There are 16 factors that Pennsylvania courts consider when awarding custody. Pennsylvania’s custody law also clarifies who has standing to bring a custody action — in other words, who is legally able to file a complaint for custody. The statute is relatively new law and is still being interpreted by Pennsylvania's courts, but it will have a direct impact on your custody case. Contact me today for a consultation regarding the ramifications of the law and your case.
There is no set age in Pennsylvania as to when children get a say in the custody process. However, the custody law provides that the "well-reasoned preference" of the child, depending on how they are able to articulate that preference, may be considered a relevant factor in the custody process. Further, the county that your matter will be heard in may have its own standards by which a child participates in the process.
Yes. Even parents who are very amicable and communicate well benefit from having a custody Order in writing. By having your agreement made an Order of court, parents are given a forum to have issues with the arrangement heard and addressed if necessary, and your custody agreement will protect both parents and the children from the strife that can arise when an agreement is not formalized in writing. Parents can keep their Order flexible, but know that their Order will control in the event of a disagreement.
Pennsylvania's custody law provides a specific procedure when a parent wishes to relocate. If you are considering relocating, or your child's parent is threatening to, be sure to consult a qualified attorney to discuss the relocation process. Misunderstanding the statute or not timely filing the proper documentation could result in the court denying a request to relocate or could constitute your waiver of the ability to object to a custody relocation.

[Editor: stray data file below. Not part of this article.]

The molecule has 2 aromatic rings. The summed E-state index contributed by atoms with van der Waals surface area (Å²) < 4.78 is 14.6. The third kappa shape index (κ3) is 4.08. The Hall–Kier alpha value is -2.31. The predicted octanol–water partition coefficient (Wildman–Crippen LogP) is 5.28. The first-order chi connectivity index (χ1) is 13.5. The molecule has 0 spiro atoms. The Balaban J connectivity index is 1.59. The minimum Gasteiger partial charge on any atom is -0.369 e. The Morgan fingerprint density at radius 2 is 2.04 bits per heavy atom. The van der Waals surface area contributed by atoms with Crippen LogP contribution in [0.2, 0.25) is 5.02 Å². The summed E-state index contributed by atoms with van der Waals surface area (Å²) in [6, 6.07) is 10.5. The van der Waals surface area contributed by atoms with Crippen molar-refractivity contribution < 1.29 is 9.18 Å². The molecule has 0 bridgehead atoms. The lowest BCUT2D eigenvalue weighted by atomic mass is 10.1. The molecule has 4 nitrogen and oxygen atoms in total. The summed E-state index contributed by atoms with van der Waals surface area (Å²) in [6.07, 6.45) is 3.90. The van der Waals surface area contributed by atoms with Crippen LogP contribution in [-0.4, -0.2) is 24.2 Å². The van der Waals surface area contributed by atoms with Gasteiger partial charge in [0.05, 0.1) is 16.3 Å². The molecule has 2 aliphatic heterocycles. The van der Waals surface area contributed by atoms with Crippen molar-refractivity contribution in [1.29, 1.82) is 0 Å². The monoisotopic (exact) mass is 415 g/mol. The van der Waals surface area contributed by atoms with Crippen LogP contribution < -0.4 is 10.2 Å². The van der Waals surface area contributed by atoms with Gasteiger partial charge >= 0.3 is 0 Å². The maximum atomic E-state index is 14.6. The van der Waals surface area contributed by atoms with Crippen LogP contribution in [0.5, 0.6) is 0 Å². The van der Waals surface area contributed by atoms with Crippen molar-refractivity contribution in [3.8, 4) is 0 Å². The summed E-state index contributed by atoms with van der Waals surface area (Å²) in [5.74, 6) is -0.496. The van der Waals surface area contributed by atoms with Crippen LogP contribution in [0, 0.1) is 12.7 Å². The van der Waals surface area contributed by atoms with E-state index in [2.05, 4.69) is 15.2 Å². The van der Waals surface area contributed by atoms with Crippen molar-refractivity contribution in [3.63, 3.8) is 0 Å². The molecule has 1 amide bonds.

Grandparents' custody rights are controlled by the Pennsylvania child custody law. The facts of your situation will control your matter. If you would like to discuss your Pennsylvania grandparent custody matter, please contact me and I would be happy to meet with you.
A party to a Custody action may file a Petition to Modify their current Order by citing reasons why adjusting the Order would be in the child(ren)'s best interest. If your Order has been in place for some time and is no longer a good fit, or the other parent simply won't cooperate with your Order, it may be time to consider modification. Since your Order is enforceable by the court, an action in contempt may also be available to you. Let's talk about what will work for your specific needs.
No! Reaching a custody agreement privately has so many benefits for you and your child(ren)... and being able to stay out of court is one of them. However, you should still make sure an attorney helps you draft the agreement so that it includes everything that it should and so that it conforms with your county's local rules. Give me a call so we can discuss how we can put an enforceable Order in place without having to appear before a judge or master.